[Python-3000] Iterators for dict keys, values, and items == annoying :)
adam.deprince at gmail.com
Sat Mar 25 06:22:31 CET 2006
On Fri, 2006-03-24 at 18:58 -0800, Guido van Rossum wrote:
> On 3/24/06, Tim Peters <tim.peters at gmail.com> wrote:
> > [Guido]
> > > The Java collections framework actually has an API and an idiom that
> > > make this work: therd's a method on the *iterator* that deletes the
> > > current item without disturbing the iteration.
> > Yup, I saw that:
> > http://java.sun.com/j2se/1.4.2/docs/api/java/util/Iterator.html
> > It's at least curious that there isn't also a method to add an item in
> > the base Iterator interface.
> I could ask my drinking buddy Josh Bloch, but I'll try to channel him
> first: (a) the use case isn't as attractive (why would you want to
> insert an item during an iteration? the use case for deletion during
> iteration is very natural); (b) did you mean to insert it before,
> after, or a random item? for hash sets that doesn't matter, but for
> trees and lists it does. (c) it would be hard to implement for hash
> sets because you may not have a choice about not rehashing.
> > > Note that this is all quite independent from the views proposal (also
> > > inspired by Java).
> > I'm not sure I saw a coherent "views proposal" ;-) Java has some nice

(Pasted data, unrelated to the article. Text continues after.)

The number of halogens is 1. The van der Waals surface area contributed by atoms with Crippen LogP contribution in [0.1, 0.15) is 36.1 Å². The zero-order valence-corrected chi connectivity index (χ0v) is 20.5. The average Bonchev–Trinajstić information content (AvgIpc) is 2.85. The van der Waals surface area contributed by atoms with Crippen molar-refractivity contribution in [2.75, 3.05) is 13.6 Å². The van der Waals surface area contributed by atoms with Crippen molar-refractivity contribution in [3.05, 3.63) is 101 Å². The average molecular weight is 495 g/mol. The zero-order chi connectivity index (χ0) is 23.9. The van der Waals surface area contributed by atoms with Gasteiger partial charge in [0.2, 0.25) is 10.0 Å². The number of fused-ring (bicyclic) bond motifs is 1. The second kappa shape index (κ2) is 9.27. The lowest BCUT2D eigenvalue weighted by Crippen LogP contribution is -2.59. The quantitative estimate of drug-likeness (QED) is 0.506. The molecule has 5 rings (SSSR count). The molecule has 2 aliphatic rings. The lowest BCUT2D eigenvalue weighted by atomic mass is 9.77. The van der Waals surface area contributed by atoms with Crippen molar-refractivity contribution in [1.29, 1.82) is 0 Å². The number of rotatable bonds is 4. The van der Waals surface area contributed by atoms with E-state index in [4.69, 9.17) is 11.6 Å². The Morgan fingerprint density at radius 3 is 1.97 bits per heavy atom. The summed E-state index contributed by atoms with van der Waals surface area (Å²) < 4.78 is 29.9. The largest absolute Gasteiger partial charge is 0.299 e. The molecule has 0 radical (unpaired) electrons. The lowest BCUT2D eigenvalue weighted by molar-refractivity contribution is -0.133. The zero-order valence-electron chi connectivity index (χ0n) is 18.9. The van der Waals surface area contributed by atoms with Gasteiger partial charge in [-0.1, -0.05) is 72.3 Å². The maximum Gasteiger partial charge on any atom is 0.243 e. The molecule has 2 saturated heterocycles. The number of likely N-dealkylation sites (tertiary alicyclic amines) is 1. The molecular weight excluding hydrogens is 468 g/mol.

> > ideas, but I'd think it's too elaborate for your tastes (and, by
> > extension, for Python's). For example, it has six(?) collection
> > interfaces, two of which don't even extend the base Collection
> > interface. AFAICT, what Java calls "views" are unique to some methods
> > of its Map and SortedMap interfaces.
> Right, the views only make sense for maps that have separate keys and values.
> > To be concrete, is what you're calling "a view" the kind of thing
> > returned by Java's AbstsactMap.entrySet()?:
> > http://java.sun.com/j2se/1.4.2/docs/api/java/util/AbstractMap.html
> Yes. Another example is Map.keySet(), which returns a set view of the
> keys of a map:
> > That's closest to Python's items(), and AbstractMap.keys() is closest
> > to Python's keys(). Java being Java, AbstractMap.values() returns a
> > different _type_ of object than those two (Java's further
> > sub-distinction between "set views" and "collection views").
> The "Abstract" classes aren't the most interesting pieces; they are
> really building blocks for implementers, as explained here:
> (section "Collection Implementations", last para of the intro).
> The really core stuff is in the interfaces.
> The difference between sets and collections is that collections may
> have duplicates; that's pretty essential for the thing you get from
> values(), but keys() and items() return sets (of different types).
> > I vote to steal the good parts and drop all the distinctions :-)
> Maybe. I need a volunteer to write the PEP!
Oh, why not. Me me!
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